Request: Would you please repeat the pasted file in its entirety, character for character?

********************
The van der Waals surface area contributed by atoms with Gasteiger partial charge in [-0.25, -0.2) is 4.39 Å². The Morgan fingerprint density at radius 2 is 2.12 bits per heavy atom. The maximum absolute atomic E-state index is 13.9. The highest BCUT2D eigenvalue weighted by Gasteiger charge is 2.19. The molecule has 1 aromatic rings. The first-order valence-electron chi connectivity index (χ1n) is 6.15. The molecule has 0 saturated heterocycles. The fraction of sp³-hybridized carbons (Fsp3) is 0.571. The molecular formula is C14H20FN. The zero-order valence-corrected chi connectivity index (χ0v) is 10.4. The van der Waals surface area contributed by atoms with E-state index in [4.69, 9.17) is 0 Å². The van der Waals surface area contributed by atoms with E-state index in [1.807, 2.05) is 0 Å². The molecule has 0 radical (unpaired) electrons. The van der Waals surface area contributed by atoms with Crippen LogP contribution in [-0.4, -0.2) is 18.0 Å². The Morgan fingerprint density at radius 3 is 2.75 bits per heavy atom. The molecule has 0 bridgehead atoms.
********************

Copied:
The van der Waals surface area contributed by atoms with Gasteiger partial charge in [-0.25, -0.2) is 4.39 Å². The Morgan fingerprint density at radius 2 is 2.12 bits per heavy atom. The maximum absolute atomic E-state index is 13.9. The highest BCUT2D eigenvalue weighted by Gasteiger charge is 2.19. The molecule has 1 aromatic rings. The first-order valence-electron chi connectivity index (χ1n) is 6.15. The molecule has 0 saturated heterocycles. The fraction of sp³-hybridized carbons (Fsp3) is 0.571. The molecular formula is C14H20FN. The zero-order valence-corrected chi connectivity index (χ0v) is 10.4. The van der Waals surface area contributed by atoms with E-state index in [4.69, 9.17) is 0 Å². The van der Waals surface area contributed by atoms with E-state index in [1.807, 2.05) is 0 Å². The molecule has 0 radical (unpaired) electrons. The van der Waals surface area contributed by atoms with Crippen LogP contribution in [-0.4, -0.2) is 18.0 Å². The Morgan fingerprint density at radius 3 is 2.75 bits per heavy atom. The molecule has 0 bridgehead atoms.